Author Charlotte Brentwood sent me this book to review, which is a regency romance with a Georgette Heyer/Jane Austen feel. I hesitated, because of my recently-established rule of not reading books that are “sweet” or “heartwarming.” But then I read the first chapter, and I was drawn into the story.
We begin with William Brook, who longs to go on missions to Africa but has instead been assigned the cushy job of vicar in the small English town of Amberley. Think Doc Martin or Doc Hollywood and you’ll understand his reaction. He doesn’t want charming, he wants exotic and exciting. More importantly, he wants to serve people in need, not a bunch of puffed-up, small-towners who spend their days gossiping.
When he first meets Cecelia, he’s sure she’s the first of many eligible young women who will be thrown at him. He quickly finds he’s wrong about Cecelia, who loves to paint and whose matchmaking mother despairs at her lack of social graces.
What I liked about this book: there’s the usual intrigue and dastardly villain, but a lot of this book is simply William and Cecelia getting to know each other. William doesn’t want to get married, he doesn’t even want to stay in Amberley. Cecelia has to overcome the wishes of her mother to marry her off to the wealthiest candidate. They face obstacles but they don’t lie to each other or play games. Both characters are completely likeable and both grow as a result of knowing the other.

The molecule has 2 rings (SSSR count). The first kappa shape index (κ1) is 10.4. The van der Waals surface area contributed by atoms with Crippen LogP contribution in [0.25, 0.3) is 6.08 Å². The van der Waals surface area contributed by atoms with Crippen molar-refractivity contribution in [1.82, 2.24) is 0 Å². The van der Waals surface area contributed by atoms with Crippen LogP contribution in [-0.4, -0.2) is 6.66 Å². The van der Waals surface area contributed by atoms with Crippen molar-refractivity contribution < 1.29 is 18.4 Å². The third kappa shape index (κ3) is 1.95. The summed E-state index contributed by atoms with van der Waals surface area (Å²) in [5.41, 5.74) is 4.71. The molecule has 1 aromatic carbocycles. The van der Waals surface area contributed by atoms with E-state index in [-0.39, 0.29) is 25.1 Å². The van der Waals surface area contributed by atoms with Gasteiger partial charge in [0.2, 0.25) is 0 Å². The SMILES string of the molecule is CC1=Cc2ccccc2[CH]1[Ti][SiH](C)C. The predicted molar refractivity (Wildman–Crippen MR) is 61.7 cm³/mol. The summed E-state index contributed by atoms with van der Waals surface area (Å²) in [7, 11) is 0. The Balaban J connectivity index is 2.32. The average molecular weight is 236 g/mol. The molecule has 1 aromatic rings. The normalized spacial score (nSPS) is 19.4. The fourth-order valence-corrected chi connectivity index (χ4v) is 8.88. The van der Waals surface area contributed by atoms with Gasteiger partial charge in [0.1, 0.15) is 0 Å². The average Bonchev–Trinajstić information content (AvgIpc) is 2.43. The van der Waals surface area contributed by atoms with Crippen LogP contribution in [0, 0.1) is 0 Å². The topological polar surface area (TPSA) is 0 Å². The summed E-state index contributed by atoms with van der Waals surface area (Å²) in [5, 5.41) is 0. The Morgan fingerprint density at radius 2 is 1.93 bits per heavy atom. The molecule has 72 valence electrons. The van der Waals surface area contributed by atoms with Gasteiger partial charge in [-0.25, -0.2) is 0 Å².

I also liked that both characters could see beyond their own romance to the bigger issues facing the town. When Cecelia’s closest friend is in trouble, William has to risk the censure of the entire town to help her. And that means putting their romance on hold. William also has to confront some difficult issues in his past.
I should tell you, though, while Regency romances aren’t really my thing, I’m a sucker for a good small-town story. From Northern Exposure to Doc Hollywood (dated references, both of them, but old favorites), I love stories about people who start out thinking they’re meant for something bigger and “find themselves” in a small town. I suppose I’m telling you too much, but you’ll see it coming. You’ll still enjoy the read.
This is a nice, light read (dare I say “sweet”) but with an interesting story and characters. I’m not going to compare it to Jane Austen, because nothing compares to Austen, but it’s Austen-esque. And I haven’t read much Georgette Heyer so I don’t know how this compares to her books. Either way, I really enjoyed it. If you like regency fiction and are looking for a good romance, I would definitely recommend this one.
Note: I received a complimentary copy of this book from the author in exchange for an honest review.